While Damian Lillard and Anthony Davis soak up most of the 2012-13 NBA rookie spotlight, there's a group of lesser-known newcomers who are positive additions to their clubs and are on track for successful careers.
Every year, we tend to keep a close eye on the top 10 picks and the lottery selections, but there are some late second-round and undrafted 2012 rookies who are giving their teams great value.
The key for any first-year pro is to give maximum effort and minimal mistakes within the role they've been assigned.
Some of the less-heralded or less-athletic players don't dominate the game, but they work to give their teams what's needed while the stars are on the bench.
From: Norfolk State
Drafted: 2nd round, 19th pick (49th overall), 2012 draft
It's not surprising that Orlando Magic center Kyle O'Quinn is flying under the radar: He's averaging 5.2 minutes per game.
He has yet to record double-digit minutes in a game, but he remains ultra-productive in the time Jacque Vaughn grants him.
O'Quinn can play physical, finish with either hand and knock down 15-18 foot jumpers. His repertoire includes a couple of post-up moves and a developing step-back shot.
In this clip, he demonstrates a willingness to screen away from the ball and move quickly to the hoop before the defense can rotate.
Brooklyn Nets rookie forward Mirza Teletovic was low enough on Sacramento's radar that he was able to scorch the Kings for 14 points off the bench.
The Bosnian plays a grand total of 6.9 minutes per game, but when he does happen to get more than a few sequences in a row to get in the flow of the game, he's a confident shooter.
Teletovic isn't shy about tossing up shots when he gets the chance, and as a result, his three-point percentage is under 30 percent.
But his recent exploits against the Kings shows he's become more active in all phases of the Nets' game plan, as he's protecting the rim and asserting himself on the boards.
Drafted: 2nd round, 23rd pick (53rd overall), 2009 draft
Spurs rookie Nando De Colo gets irregular playing time, and he's even bounced to and from San Antonio's NBADL affiliate Austin Toro's. But when Gregg Popovich does call his number, he doesn't disappoint.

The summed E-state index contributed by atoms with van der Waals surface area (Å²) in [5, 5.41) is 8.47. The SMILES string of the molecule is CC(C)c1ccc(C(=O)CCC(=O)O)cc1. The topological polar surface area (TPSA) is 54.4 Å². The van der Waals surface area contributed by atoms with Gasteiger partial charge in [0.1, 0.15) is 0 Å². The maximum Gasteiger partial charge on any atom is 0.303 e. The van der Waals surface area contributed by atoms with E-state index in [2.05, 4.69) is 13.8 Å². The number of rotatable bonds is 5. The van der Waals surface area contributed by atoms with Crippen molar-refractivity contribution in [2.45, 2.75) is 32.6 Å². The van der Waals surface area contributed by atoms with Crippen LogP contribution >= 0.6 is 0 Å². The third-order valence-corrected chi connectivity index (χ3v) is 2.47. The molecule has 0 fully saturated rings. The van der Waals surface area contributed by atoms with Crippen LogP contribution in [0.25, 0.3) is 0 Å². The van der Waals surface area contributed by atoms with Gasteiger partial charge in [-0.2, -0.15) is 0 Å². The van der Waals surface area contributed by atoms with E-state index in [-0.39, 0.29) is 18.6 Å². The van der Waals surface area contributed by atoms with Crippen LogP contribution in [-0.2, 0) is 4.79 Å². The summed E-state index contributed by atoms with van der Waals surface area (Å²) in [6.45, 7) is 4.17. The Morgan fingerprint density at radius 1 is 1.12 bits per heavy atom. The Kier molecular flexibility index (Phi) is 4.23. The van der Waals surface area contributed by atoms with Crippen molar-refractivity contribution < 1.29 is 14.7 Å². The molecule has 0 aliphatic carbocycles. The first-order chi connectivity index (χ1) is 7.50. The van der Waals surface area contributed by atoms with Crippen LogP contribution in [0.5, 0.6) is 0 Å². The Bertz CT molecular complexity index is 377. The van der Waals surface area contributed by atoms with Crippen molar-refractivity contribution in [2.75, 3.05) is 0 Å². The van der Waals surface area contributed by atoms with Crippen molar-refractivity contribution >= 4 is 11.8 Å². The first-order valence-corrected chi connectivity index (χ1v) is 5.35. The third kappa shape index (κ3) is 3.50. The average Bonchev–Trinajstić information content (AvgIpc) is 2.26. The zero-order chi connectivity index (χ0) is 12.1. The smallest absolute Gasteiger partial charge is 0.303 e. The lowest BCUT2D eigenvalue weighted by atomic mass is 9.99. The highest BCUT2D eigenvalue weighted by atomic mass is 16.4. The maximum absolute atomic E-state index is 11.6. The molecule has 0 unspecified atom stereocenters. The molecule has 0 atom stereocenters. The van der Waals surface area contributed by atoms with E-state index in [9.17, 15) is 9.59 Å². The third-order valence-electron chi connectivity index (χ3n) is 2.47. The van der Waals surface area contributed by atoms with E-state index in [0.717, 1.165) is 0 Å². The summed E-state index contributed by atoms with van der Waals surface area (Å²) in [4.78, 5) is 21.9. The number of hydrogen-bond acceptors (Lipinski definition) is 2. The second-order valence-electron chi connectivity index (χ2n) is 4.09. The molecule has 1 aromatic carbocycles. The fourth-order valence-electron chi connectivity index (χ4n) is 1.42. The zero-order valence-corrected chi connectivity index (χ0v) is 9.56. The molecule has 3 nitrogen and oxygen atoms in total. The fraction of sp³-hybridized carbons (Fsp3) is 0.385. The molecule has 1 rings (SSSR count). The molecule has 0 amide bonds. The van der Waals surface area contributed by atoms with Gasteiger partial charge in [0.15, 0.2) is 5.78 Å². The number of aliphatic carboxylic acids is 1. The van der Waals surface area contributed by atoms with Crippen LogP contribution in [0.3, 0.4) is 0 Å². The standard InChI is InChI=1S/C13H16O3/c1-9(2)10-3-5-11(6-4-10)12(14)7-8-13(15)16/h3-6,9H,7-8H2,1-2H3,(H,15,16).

The French guard's court vision and passing skills make him a threat to drop a half-dozen dimes when he's in the rotation. If he can curb the turnovers a little more, he'll be a viable backup point guard.
His shooting prowess is another asset for San Antonio. He can use the dribble to create mid-range shots, but he also does some damage beyond the arc. De Colo is shooting 40 percent from distance thus far.
He's no Manu Ginobili, but it looks like De Colo was another good overseas choice by the Spurs organization.
From: Florida State
Drafted: 2nd round, 3rd pick (33rd overall), 2012 draft
Bernard James' underwhelming mobility and subpar explosiveness make him a mismatch against certain opponents.
Fortunately, he has the positional awareness, coordination and drive to compensate, as the Dallas Mavericks are giving him double-digit minutes over the first couple months of 2012-13.
James has a nifty baby hook, a nose for putbacks and he's active on the glass. If he averaged 36 minutes per game, he'd post 11.6 points, 11.3 rebounds and 3.1 blocks per night, according to Basketball-Reference.com.
The featured clip here isn't astounding, but it does showcase his good hands to catch the bounce and finish quickly away from the help defense.
Drafted: 1st round, 23rd pick, 2012 draft
John Jenkins was a scoring machine during his time at Vanderbilt, and he continues to fill the hoop in spurts with the Atlanta Hawks.
Using his quick release and textbook form, Jenkins is able to burn opponents from deep before they have a chance to contest his shot.
In addition to scoring off screens and spot-ups, Jenkins can also put the ball on the deck and get to the rim. He's not too athletic by NBA standards, but his touch allows him to score with his left or through contact.
His 53 percent shooting and 44 percent from three-land can't fly under the radar for too much longer.
Even though he's a New York baller who led the Olympics in assists, Pablo Prigioni gets overshadowed by Carmelo Anthony, Amar'e Stoudemire and a slew of other Knickerbockers.
If you haven't had a chance to watch him play, take note of his intensity and superb passing skills. The Argentinian rookie is a 35-year-old who plays like he's 21.
Prigioni leads all rookies in steals-per-minute rate, as he swipes 2.6 per 36 minutes.
He's also taken advantage of the extra possessions during Raymond Felton's absence, dishing nine assists on a couple occasions.
What he does isn't flashy, but he gets the ball to its destination quickly and efficiently.
When we assessed all the talented newcomers entering the NBA in the fall of 2012, Brian Roberts wasn't on the forefront of anyone's mind. It turns out he's one of the best guards in the whole group.
College hoops darlings Anthony Davis and Austin Rivers garner a lot of attention, which is why Brian Roberts still runs unnoticed by the casual fans.
The New Orleans Hornets' undrafted playmaker first made his mark with a 16-point, eight-assist game on November 9 against Charlotte, and he's been firing away ever since.
Roberts' ball-handling allows him to get his shot off where he wants it, as he uses his quick release to put up jumpers or toss quick passes into the seams of the defense. His shooting percentage isn't ideal, but his assist-to-turnover ratio (2.4) isn't bad for a rookie.
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